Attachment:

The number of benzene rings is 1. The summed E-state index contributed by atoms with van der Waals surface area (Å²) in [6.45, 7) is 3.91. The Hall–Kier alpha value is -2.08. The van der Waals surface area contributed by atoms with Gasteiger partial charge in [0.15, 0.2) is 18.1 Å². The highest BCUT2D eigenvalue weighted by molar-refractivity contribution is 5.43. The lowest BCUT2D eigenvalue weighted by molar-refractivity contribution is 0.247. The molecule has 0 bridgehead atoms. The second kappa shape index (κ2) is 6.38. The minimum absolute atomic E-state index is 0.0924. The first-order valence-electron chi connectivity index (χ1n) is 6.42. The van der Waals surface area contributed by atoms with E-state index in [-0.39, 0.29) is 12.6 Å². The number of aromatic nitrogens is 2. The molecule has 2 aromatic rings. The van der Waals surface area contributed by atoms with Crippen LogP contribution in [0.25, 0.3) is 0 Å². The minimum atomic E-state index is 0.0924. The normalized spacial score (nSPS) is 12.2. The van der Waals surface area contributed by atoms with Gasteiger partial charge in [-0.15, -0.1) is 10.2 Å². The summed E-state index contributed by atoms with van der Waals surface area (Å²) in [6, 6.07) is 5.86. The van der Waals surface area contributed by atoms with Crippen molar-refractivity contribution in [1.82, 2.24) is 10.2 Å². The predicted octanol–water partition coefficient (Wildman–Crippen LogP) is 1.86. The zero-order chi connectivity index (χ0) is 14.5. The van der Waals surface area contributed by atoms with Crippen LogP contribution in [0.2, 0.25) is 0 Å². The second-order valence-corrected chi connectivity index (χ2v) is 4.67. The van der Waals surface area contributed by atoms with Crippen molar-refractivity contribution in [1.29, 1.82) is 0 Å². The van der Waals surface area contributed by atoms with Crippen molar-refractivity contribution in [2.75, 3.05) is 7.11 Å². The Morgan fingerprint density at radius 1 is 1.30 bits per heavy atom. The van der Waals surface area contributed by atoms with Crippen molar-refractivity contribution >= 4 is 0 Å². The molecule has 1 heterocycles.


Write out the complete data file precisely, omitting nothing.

The number of benzene rings is 1. The summed E-state index contributed by atoms with van der Waals surface area (Å²) in [6.45, 7) is 3.91. The Hall–Kier alpha value is -2.08. The van der Waals surface area contributed by atoms with Gasteiger partial charge in [0.15, 0.2) is 18.1 Å². The highest BCUT2D eigenvalue weighted by molar-refractivity contribution is 5.43. The lowest BCUT2D eigenvalue weighted by molar-refractivity contribution is 0.247. The molecule has 0 bridgehead atoms. The second kappa shape index (κ2) is 6.38. The minimum absolute atomic E-state index is 0.0924. The first-order valence-electron chi connectivity index (χ1n) is 6.42. The van der Waals surface area contributed by atoms with E-state index in [-0.39, 0.29) is 12.6 Å². The number of aromatic nitrogens is 2. The molecule has 2 aromatic rings. The van der Waals surface area contributed by atoms with Crippen LogP contribution in [0.25, 0.3) is 0 Å². The minimum atomic E-state index is 0.0924. The normalized spacial score (nSPS) is 12.2. The van der Waals surface area contributed by atoms with Gasteiger partial charge in [-0.15, -0.1) is 10.2 Å². The summed E-state index contributed by atoms with van der Waals surface area (Å²) in [6, 6.07) is 5.86. The van der Waals surface area contributed by atoms with Crippen molar-refractivity contribution in [1.82, 2.24) is 10.2 Å². The predicted octanol–water partition coefficient (Wildman–Crippen LogP) is 1.86. The zero-order chi connectivity index (χ0) is 14.5. The van der Waals surface area contributed by atoms with Crippen LogP contribution in [0.2, 0.25) is 0 Å². The second-order valence-corrected chi connectivity index (χ2v) is 4.67. The van der Waals surface area contributed by atoms with Crippen molar-refractivity contribution in [1.29, 1.82) is 0 Å². The van der Waals surface area contributed by atoms with Crippen molar-refractivity contribution in [2.75, 3.05) is 7.11 Å². The Morgan fingerprint density at radius 1 is 1.30 bits per heavy atom. The van der Waals surface area contributed by atoms with Crippen molar-refractivity contribution >= 4 is 0 Å². The molecule has 1 heterocycles.